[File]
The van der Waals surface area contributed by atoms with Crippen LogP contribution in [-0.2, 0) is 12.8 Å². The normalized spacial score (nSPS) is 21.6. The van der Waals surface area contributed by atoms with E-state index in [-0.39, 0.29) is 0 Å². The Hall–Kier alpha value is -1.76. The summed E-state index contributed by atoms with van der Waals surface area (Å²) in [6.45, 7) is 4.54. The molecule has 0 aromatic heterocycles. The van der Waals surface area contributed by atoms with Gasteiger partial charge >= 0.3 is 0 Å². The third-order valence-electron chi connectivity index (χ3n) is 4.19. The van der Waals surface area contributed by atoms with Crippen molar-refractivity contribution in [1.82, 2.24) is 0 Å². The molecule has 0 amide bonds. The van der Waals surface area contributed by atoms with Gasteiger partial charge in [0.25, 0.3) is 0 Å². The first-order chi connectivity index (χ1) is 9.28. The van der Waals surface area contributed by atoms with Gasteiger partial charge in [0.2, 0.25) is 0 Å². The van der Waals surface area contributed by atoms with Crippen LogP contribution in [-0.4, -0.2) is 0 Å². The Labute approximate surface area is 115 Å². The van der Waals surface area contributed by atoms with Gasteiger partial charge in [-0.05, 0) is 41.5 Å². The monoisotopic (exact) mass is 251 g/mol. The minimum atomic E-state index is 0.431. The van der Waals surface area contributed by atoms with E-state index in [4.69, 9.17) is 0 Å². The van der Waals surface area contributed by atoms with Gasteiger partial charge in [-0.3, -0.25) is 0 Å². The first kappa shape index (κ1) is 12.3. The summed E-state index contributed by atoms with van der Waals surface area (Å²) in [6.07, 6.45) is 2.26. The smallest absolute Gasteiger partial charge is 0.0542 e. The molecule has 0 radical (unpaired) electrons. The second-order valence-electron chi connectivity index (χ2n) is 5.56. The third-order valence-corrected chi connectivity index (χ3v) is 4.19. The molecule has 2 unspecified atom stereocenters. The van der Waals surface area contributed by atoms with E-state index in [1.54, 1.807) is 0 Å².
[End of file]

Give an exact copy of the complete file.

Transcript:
The van der Waals surface area contributed by atoms with Crippen LogP contribution in [-0.2, 0) is 12.8 Å². The normalized spacial score (nSPS) is 21.6. The van der Waals surface area contributed by atoms with E-state index in [-0.39, 0.29) is 0 Å². The Hall–Kier alpha value is -1.76. The summed E-state index contributed by atoms with van der Waals surface area (Å²) in [6.45, 7) is 4.54. The molecule has 0 aromatic heterocycles. The van der Waals surface area contributed by atoms with Gasteiger partial charge >= 0.3 is 0 Å². The third-order valence-electron chi connectivity index (χ3n) is 4.19. The van der Waals surface area contributed by atoms with Crippen molar-refractivity contribution in [1.82, 2.24) is 0 Å². The molecule has 0 amide bonds. The van der Waals surface area contributed by atoms with Gasteiger partial charge in [0.25, 0.3) is 0 Å². The first-order chi connectivity index (χ1) is 9.28. The van der Waals surface area contributed by atoms with Gasteiger partial charge in [0.2, 0.25) is 0 Å². The van der Waals surface area contributed by atoms with Crippen LogP contribution in [-0.4, -0.2) is 0 Å². The Labute approximate surface area is 115 Å². The van der Waals surface area contributed by atoms with Gasteiger partial charge in [-0.05, 0) is 41.5 Å². The monoisotopic (exact) mass is 251 g/mol. The minimum atomic E-state index is 0.431. The van der Waals surface area contributed by atoms with E-state index in [4.69, 9.17) is 0 Å². The van der Waals surface area contributed by atoms with Gasteiger partial charge in [-0.3, -0.25) is 0 Å². The first kappa shape index (κ1) is 12.3. The summed E-state index contributed by atoms with van der Waals surface area (Å²) in [6.07, 6.45) is 2.26. The smallest absolute Gasteiger partial charge is 0.0542 e. The molecule has 0 radical (unpaired) electrons. The second-order valence-electron chi connectivity index (χ2n) is 5.56. The third-order valence-corrected chi connectivity index (χ3v) is 4.19. The molecule has 2 unspecified atom stereocenters. The van der Waals surface area contributed by atoms with E-state index in [1.54, 1.807) is 0 Å².